To control asthma, partner with your doctor to manage your asthma or your child’s asthma. Children aged 10 or older—and younger children who are able—also should take an active role in their asthma care.
Taking an active role to control your asthma involves:
An asthma action plan gives guidance on taking your medicines properly, avoiding asthma triggers (except physical activity), tracking your level of asthma control, responding to worsening asthma, and seeking emergency care when needed.
Asthma is treated with two types of medicines: long-term control and quick-relief medicines. Long-term control medicines help reduce airway inflammation and prevent asthma symptoms. Quick-relief, or “rescue,” medicines relieve asthma symptoms that may flare up.
Your initial treatment will depend on the severity of your asthma. Followup asthma treatment will depend on how well your asthma action plan is controlling your symptoms and preventing asthma attacks.
Your level of asthma control can vary over time and with changes in your home, school, or work environments. These changes can alter how often you’re exposed to the factors that can worsen your asthma.
Your doctor may need to increase your medicine if your asthma doesn’t stay under control. On the other hand, if your asthma is well controlled for several months, your doctor may decrease your medicine. These adjustments to your medicine will help you maintain the best control possible with the least amount of medicine necessary.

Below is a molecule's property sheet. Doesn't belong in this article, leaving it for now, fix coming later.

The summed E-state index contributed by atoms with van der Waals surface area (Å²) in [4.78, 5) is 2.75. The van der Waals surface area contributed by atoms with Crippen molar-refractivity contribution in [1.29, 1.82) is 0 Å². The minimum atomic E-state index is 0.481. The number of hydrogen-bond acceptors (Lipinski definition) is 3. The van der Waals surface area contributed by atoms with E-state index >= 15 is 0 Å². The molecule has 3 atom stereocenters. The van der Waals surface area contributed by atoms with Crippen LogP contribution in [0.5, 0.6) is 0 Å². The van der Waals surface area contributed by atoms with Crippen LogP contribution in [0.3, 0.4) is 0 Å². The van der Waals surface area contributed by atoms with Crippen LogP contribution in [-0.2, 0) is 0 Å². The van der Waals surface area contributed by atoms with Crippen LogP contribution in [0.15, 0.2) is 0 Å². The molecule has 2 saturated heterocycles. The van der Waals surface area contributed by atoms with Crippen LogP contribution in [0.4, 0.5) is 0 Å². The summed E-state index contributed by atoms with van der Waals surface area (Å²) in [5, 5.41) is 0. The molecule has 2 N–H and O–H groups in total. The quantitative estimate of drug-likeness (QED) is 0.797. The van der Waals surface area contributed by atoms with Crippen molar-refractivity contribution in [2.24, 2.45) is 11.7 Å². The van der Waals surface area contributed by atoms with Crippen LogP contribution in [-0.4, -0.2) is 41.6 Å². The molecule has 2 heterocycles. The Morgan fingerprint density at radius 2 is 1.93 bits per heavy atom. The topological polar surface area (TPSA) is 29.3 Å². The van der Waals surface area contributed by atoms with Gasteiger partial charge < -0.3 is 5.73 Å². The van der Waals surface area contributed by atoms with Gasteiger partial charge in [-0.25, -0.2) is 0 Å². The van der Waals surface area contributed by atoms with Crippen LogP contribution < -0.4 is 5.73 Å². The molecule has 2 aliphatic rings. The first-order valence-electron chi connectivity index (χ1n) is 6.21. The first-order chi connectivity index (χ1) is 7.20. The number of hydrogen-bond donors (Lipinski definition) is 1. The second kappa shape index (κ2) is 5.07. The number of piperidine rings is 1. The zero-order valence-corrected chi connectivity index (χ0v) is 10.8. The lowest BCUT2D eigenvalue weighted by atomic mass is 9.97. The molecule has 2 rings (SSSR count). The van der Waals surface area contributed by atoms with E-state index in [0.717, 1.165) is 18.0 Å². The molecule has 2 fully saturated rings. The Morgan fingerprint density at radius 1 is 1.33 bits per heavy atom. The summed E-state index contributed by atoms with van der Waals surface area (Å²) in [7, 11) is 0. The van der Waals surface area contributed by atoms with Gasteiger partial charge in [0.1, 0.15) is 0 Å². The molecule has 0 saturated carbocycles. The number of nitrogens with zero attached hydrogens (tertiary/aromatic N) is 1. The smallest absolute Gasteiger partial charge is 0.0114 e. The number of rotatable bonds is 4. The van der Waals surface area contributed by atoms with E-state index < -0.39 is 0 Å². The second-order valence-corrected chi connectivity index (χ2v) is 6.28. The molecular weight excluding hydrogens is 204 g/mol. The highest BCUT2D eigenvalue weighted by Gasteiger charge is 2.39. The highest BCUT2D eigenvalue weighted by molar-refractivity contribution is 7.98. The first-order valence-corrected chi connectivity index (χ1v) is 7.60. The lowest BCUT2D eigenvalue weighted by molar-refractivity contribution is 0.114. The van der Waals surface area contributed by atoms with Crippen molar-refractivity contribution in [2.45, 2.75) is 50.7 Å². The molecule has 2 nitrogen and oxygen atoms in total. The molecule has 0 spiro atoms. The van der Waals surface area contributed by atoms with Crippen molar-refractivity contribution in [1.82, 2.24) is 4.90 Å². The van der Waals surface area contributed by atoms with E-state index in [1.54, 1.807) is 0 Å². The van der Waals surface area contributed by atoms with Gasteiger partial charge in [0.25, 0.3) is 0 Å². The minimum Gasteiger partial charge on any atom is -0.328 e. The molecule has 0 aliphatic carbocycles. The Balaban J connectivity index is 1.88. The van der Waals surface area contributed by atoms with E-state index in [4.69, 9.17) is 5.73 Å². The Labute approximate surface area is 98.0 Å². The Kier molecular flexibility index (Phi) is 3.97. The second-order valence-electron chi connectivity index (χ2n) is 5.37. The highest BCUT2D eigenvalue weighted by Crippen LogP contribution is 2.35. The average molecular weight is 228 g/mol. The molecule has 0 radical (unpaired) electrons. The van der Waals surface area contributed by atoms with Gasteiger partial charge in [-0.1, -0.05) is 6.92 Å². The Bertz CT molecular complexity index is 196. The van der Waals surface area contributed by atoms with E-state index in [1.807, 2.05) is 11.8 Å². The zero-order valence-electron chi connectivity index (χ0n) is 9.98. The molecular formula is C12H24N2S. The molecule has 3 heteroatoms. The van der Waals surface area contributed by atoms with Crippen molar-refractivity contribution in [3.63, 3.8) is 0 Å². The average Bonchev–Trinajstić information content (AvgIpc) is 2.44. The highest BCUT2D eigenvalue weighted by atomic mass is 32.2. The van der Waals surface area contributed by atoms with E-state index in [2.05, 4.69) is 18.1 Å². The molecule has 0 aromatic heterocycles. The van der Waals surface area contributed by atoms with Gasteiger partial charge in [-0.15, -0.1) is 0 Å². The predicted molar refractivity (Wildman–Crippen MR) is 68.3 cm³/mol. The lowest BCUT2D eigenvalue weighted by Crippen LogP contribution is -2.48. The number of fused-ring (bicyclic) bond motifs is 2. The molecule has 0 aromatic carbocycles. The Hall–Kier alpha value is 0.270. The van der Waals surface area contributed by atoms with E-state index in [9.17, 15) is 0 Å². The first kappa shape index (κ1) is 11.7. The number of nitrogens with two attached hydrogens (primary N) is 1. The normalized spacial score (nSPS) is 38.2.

Asthma treatment for certain groups of people—such as children, pregnant women, or those for whom exercise brings on asthma symptoms—will need to be adjusted to meet their special needs.
You can work with your doctor to create a personal asthma action plan. The plan will describe your daily treatments, such as which medicines to take and when to take them. The plan also will explain when to call your doctor or go to the emergency room.
If your child has asthma, all of the people who care for him or her should know about the child’s asthma action plan. This includes babysitters and workers at daycare centers, schools, and camps. These caretakers can help your child follow his or her action plan.
Go to the National Heart, Lung, and Blood Institute’s (NHLBI’s) Asthma Action Plan for a sample plan.
Many common things (sometimes called asthma triggers) can set off or worsen your asthma symptoms. Once you know what these things are, you can take steps to control many of them. (For more information about asthma triggers, go to “What Are the Signs and Symptoms of Asthma?”)
For example, exposure to pollens or air pollution may make your asthma worse. If so, try to limit time outdoors when the levels of these substances in the outdoor air are high. If animal fur triggers your asthma symptoms, keep pets with fur out of your home or bedroom.
One asthma trigger you should not avoid is physical activity. Physical activity is an important part of a healthy lifestyle. Talk with your doctor about medicines that can help you stay active.